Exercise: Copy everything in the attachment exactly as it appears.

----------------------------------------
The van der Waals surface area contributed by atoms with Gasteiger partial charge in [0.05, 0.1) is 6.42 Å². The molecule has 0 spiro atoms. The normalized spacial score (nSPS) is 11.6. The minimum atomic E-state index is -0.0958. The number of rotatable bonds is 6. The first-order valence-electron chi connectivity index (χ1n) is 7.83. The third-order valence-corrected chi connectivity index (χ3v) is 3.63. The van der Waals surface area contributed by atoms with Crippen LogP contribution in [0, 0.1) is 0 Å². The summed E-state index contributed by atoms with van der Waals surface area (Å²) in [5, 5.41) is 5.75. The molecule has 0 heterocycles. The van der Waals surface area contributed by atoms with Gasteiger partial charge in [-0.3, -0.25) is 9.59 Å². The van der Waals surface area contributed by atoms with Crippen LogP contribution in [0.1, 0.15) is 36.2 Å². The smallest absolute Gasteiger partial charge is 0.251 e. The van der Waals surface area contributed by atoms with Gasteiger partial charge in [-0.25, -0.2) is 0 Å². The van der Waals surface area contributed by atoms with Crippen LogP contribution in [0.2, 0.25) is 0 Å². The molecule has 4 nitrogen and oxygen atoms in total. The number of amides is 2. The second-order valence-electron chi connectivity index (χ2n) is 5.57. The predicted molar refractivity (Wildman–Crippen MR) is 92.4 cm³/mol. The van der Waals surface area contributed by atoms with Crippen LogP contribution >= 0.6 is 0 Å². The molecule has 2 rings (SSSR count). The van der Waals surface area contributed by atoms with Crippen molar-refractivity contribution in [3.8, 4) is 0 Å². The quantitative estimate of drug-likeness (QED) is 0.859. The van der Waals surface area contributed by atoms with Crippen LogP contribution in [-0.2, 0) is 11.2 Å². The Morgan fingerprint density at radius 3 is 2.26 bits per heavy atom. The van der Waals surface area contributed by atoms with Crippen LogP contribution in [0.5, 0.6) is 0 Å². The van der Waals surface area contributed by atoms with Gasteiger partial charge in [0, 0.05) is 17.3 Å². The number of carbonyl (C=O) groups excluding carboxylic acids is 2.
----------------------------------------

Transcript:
The van der Waals surface area contributed by atoms with Gasteiger partial charge in [0.05, 0.1) is 6.42 Å². The molecule has 0 spiro atoms. The normalized spacial score (nSPS) is 11.6. The minimum atomic E-state index is -0.0958. The number of rotatable bonds is 6. The first-order valence-electron chi connectivity index (χ1n) is 7.83. The third-order valence-corrected chi connectivity index (χ3v) is 3.63. The van der Waals surface area contributed by atoms with Crippen LogP contribution in [0, 0.1) is 0 Å². The summed E-state index contributed by atoms with van der Waals surface area (Å²) in [5, 5.41) is 5.75. The molecule has 0 heterocycles. The van der Waals surface area contributed by atoms with Gasteiger partial charge in [-0.3, -0.25) is 9.59 Å². The van der Waals surface area contributed by atoms with Crippen LogP contribution in [0.1, 0.15) is 36.2 Å². The smallest absolute Gasteiger partial charge is 0.251 e. The van der Waals surface area contributed by atoms with Gasteiger partial charge in [-0.25, -0.2) is 0 Å². The van der Waals surface area contributed by atoms with Crippen LogP contribution in [0.2, 0.25) is 0 Å². The molecule has 4 nitrogen and oxygen atoms in total. The number of amides is 2. The second-order valence-electron chi connectivity index (χ2n) is 5.57. The predicted molar refractivity (Wildman–Crippen MR) is 92.4 cm³/mol. The van der Waals surface area contributed by atoms with Crippen LogP contribution >= 0.6 is 0 Å². The molecule has 2 rings (SSSR count). The van der Waals surface area contributed by atoms with Crippen molar-refractivity contribution in [3.8, 4) is 0 Å². The quantitative estimate of drug-likeness (QED) is 0.859. The van der Waals surface area contributed by atoms with Crippen LogP contribution in [-0.2, 0) is 11.2 Å². The Morgan fingerprint density at radius 3 is 2.26 bits per heavy atom. The van der Waals surface area contributed by atoms with Crippen LogP contribution in [0.5, 0.6) is 0 Å². The van der Waals surface area contributed by atoms with Gasteiger partial charge in [0, 0.05) is 17.3 Å². The number of carbonyl (C=O) groups excluding carboxylic acids is 2.